Con Benson

Name ID 1703

See also

Johnston, Erika The other side of Kilimanjaro
Page Number: 086a
Extract Date: 1950's

Coffee stealing

Gladys was watching the molasses spraying with evident approval. It was just the sort of thing she would do to protect her own crops.

Not many months previously there had been the matter of coffee stealing on one of her plantations. Every day she pestered the District Commissioner, Arusha, for some action. In final desperation in order to get rid of her, and never dreaming she would take him seriously, he suggested that a solution might be to shoot one of the coffee stealers if caught redhanded. It might discourage the others. Gladys promptly issued her nightwatchman at the coffee factory with a gun. A few days later she appeared for instructions for the disposal of the body in the back of her car.

The stunned D.C. was most disconcerted, and a case had to be instituted against the nightwatchman. He got off with a light sentence because it was proved that the thief was armed and had threatened the nightwatchman.

During the molasses spraying, Archie and Robin shouted instructions and counter-instructions to everyone to add to the general confusion, for in the dark with only hurricane lamps to see by and people milling around with hoses, pumps and sticks, it was anything but an orderly operation. Gladys, who was a great admirer of Archie's, suddenly asked him one of those inanequestions women tend to ask at the most inopportune moment. Forgetting the hose in his hands spewing out sticky, black molasses at a high velocity, Archie turned to reply. The full force of the spray hit her on the chest. She reeled back and stepped into a deep concealed wild pig hole and almost vanished.

Poker-faced, Archie and Robin rushed to her aid, wiping as much of the molasses off her as they could. She retired to Robin's house and a bath looking not unlike a negro minstrel.

She had hardly left when Lady Morveth Benson, the wife of the owner [Con Benson] of the last farm along the line, ventured to remark that she thought it was all rather cruel and her sympathies were with the poor little birds. Archie and Robin turned on her with narrowed eyes and their hoses. She beat a hasty retreat, and was found later in Robin's sitting room with an almost empty gin bottle, playing her guitar to a rather subdued Gladys.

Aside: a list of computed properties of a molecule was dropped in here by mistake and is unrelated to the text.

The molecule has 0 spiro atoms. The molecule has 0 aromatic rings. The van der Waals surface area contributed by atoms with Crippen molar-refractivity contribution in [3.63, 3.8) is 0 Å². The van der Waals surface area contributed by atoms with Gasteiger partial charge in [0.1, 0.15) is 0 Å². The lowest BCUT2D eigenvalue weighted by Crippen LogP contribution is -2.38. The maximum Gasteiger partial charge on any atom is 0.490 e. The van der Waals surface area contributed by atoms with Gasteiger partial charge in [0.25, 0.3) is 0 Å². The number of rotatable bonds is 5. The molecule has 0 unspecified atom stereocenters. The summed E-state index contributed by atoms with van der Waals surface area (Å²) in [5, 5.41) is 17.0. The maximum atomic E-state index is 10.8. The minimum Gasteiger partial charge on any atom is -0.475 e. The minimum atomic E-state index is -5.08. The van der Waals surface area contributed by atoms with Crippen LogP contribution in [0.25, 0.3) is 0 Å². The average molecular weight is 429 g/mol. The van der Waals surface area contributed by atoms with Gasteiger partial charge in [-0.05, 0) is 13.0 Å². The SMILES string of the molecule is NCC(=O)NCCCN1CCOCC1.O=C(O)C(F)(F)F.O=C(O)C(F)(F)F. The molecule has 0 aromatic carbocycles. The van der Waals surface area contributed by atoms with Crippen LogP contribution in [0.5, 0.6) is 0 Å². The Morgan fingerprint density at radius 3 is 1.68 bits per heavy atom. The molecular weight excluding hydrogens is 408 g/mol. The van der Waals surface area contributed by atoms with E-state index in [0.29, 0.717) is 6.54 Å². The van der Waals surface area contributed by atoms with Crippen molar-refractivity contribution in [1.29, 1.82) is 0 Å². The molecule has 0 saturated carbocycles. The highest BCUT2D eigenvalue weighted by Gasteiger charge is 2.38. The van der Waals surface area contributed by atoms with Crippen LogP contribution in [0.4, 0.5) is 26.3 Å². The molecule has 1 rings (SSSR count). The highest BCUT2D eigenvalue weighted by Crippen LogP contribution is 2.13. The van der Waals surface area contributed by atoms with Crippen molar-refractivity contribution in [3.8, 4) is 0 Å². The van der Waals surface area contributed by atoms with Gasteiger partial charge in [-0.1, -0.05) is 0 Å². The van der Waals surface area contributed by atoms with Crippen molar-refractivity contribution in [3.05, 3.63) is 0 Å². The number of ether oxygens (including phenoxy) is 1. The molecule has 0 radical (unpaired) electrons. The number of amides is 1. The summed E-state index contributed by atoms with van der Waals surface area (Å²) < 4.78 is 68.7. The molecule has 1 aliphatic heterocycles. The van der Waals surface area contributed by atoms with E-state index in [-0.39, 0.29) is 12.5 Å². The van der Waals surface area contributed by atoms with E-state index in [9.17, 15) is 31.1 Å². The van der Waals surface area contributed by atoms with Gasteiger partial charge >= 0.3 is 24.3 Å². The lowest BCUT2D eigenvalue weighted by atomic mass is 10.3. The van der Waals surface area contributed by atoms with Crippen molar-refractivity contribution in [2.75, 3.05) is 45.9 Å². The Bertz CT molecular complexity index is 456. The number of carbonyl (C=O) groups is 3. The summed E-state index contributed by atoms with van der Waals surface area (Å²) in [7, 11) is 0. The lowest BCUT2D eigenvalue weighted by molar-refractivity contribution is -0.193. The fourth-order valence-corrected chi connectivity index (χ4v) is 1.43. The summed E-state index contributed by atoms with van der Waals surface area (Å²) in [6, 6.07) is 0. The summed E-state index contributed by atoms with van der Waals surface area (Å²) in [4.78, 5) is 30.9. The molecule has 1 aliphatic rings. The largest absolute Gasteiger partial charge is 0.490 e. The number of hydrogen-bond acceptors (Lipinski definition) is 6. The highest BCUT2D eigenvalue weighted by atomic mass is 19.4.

Extract ID: 4459

See also

Johnston, Erika The other side of Kilimanjaro
Page Number: 017
Extract Date: 1951


Archie, exhausted by his war work and saddened by the break up of his first marriage, took Robin at his word when after the war Robin asked him to come and spend a holiday in Africa. He initially came out in 1947 and continued to repeat this visit annually, usually during January and February, for the next eleven years.

Together they began to plan going into partnership over some farming project. Archie found that the simplicity of life in East Africa, and the fabulous energy the sun gave back to him, was the contrast he required to his active London life. Robin himself was becoming increasingly interested in Tanganyika's long term future. He felt if he became a farmer, like his father before him, and thereby rooted in the soil, he could play a more permanent role in the country's development than permitted to a transitory civil servant. He had met David Stirling, the founder of the Capricorn Africa Society, and felt that his policy of common citizenship and a multi-racial form of government might well be the answer for the East African states where the Africans, though still backward, must soon begin to move politically, and there was a small settled European and Asian community.

He resigned from the Colonial Service in 1951 when he was allotted one of the Ol Molog farms. His colleagues thought he was quite mad. Surely every diligent Administrative Officer only had one goal in life-to be a Governor finally. How irresponsible of Robin carelessly to throw that chance away.

The opening up of Ol Molog with this group of unusual men did not escape the English press, who had some wild, misinformed theories about it. Perhaps the most amusing was that Sir Archibald McIndoe had taken over the whole area and given each farm out to one of his Guinea Pigs, as his war patients were called, with "2,000 each to start them on their way. Archie however was unamused, particularly when Con Benson, an eminent London merchant banker who was given farm No. 8 and visited it annually, came over to Ol Orien with the newspaper cutting in his hand and slyly demanded his "2,000.

Extract ID: 4452